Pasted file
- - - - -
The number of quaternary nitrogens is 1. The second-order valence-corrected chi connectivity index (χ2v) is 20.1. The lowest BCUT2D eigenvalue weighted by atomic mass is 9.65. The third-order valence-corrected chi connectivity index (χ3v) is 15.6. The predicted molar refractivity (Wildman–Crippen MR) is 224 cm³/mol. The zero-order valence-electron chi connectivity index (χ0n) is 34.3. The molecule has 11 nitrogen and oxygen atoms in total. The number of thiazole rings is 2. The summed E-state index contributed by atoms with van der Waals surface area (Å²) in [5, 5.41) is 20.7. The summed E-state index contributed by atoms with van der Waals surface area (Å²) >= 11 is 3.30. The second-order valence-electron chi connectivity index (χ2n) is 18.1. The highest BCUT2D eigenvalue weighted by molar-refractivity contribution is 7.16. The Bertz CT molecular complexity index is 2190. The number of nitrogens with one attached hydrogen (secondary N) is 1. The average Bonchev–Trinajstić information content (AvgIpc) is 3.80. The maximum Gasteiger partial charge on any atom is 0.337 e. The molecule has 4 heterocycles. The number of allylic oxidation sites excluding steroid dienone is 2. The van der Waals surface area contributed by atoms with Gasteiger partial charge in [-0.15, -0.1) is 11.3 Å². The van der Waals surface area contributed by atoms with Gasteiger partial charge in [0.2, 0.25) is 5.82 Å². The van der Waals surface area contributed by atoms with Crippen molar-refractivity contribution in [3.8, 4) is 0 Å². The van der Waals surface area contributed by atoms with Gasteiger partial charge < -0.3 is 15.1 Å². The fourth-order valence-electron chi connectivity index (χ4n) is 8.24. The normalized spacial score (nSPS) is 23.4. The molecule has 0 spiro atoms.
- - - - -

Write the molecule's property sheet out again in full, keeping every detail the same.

The number of quaternary nitrogens is 1. The second-order valence-corrected chi connectivity index (χ2v) is 20.1. The lowest BCUT2D eigenvalue weighted by atomic mass is 9.65. The third-order valence-corrected chi connectivity index (χ3v) is 15.6. The predicted molar refractivity (Wildman–Crippen MR) is 224 cm³/mol. The zero-order valence-electron chi connectivity index (χ0n) is 34.3. The molecule has 11 nitrogen and oxygen atoms in total. The number of thiazole rings is 2. The summed E-state index contributed by atoms with van der Waals surface area (Å²) in [5, 5.41) is 20.7. The summed E-state index contributed by atoms with van der Waals surface area (Å²) >= 11 is 3.30. The second-order valence-electron chi connectivity index (χ2n) is 18.1. The highest BCUT2D eigenvalue weighted by molar-refractivity contribution is 7.16. The Bertz CT molecular complexity index is 2190. The number of nitrogens with one attached hydrogen (secondary N) is 1. The average Bonchev–Trinajstić information content (AvgIpc) is 3.80. The maximum Gasteiger partial charge on any atom is 0.337 e. The molecule has 4 heterocycles. The number of allylic oxidation sites excluding steroid dienone is 2. The van der Waals surface area contributed by atoms with Gasteiger partial charge in [-0.15, -0.1) is 11.3 Å². The van der Waals surface area contributed by atoms with Gasteiger partial charge in [0.2, 0.25) is 5.82 Å². The van der Waals surface area contributed by atoms with Crippen molar-refractivity contribution in [3.8, 4) is 0 Å². The van der Waals surface area contributed by atoms with Gasteiger partial charge < -0.3 is 15.1 Å². The fourth-order valence-electron chi connectivity index (χ4n) is 8.24. The normalized spacial score (nSPS) is 23.4. The molecule has 0 spiro atoms.